“We should be less focused on finding the single ‘truth’ and more focused on establishing a reasonable range, recognizing that the true value may vary across populations,” Dr. Dean said. “Bayesian analyses allow us to include this variability in a clear way, and then propagate this uncertainty through the model.”

. . .

Joseph Blitzstein, a statistician at Harvard, delves into the utility of Bayesian analysis in his popular course “Statistics 110: Probability.” For a primer, in lecture one, he says: “Math is the logic of certainty, and statistics is the logic of uncertainty. Everyone has uncertainty. If you have 100 percent certainty about everything, there is something wrong with you.”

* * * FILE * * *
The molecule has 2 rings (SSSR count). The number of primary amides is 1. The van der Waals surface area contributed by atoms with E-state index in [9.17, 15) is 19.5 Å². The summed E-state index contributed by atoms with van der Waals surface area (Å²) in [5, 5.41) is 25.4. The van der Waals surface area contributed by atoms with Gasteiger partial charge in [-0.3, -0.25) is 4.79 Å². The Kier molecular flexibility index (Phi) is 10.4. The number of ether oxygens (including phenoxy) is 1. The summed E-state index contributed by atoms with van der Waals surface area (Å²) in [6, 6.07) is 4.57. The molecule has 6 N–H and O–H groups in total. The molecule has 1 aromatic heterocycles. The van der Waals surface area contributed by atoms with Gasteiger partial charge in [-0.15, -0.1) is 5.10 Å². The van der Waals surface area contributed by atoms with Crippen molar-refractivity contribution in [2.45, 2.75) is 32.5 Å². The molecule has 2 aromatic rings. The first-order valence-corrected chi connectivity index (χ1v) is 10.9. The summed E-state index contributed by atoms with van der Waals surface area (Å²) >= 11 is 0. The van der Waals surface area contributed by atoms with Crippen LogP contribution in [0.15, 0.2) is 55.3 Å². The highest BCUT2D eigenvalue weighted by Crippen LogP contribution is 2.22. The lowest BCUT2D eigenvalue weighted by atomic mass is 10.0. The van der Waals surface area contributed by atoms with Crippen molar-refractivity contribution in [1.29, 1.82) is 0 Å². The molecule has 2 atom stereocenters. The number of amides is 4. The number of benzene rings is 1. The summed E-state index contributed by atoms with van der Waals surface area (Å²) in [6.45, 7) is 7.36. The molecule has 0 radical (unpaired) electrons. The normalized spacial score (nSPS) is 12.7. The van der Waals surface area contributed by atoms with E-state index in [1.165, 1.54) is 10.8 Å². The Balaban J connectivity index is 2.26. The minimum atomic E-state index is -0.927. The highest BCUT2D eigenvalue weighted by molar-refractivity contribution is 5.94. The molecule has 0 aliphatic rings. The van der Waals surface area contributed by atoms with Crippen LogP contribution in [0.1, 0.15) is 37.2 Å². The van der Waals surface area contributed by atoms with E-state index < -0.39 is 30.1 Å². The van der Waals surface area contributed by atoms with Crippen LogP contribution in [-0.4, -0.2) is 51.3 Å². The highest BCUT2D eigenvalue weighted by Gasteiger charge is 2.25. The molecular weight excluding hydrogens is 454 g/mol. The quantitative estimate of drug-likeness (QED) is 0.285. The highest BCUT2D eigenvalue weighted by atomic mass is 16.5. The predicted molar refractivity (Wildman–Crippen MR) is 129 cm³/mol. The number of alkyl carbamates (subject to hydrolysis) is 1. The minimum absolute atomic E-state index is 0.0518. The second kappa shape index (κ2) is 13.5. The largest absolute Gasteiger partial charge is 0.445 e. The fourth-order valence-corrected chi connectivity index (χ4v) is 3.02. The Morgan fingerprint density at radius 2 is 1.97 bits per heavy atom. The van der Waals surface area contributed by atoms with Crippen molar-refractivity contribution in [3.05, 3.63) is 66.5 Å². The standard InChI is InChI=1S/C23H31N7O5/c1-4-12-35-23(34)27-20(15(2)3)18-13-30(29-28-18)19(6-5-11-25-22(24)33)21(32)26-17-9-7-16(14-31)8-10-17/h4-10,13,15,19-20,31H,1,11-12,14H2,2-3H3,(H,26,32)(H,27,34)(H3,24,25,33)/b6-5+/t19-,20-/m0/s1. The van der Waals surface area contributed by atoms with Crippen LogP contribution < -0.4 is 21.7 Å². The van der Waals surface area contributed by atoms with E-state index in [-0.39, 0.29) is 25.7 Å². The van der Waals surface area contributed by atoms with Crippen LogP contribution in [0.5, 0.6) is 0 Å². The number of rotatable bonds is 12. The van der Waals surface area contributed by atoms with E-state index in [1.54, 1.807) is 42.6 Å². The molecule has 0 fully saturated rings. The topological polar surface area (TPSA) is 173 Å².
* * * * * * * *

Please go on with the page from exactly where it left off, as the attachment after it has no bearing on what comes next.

By the end of lecture four, he arrives at Bayes’s theorem — his favorite theorem because it is mathematically simple yet conceptually powerful.

“Literally, the proof is just one line of algebra,” Dr. Blitzstein said. The theorem essentially reduces to a fraction; it expresses the probability P of some event A happening given the occurrence of another event B.

“Naïvely, you would think, How much could you get from that?” Dr. Blitzstein said. “It turns out to have incredibly deep consequences and to be applicable to just about every field of inquiry” — from finance and genetics to political science and historical studies. The Bayesian approach is applied in analyzing racial disparities in policing (in the assessment of officer decisions to search drivers during a traffic stop) and search-and-rescue operations (the search area narrows as new data is added). Cognitive scientists ask, ‘Is the brain Bayesian?’ Philosophers of science posit that science as a whole is a Bayesian process — as is common sense.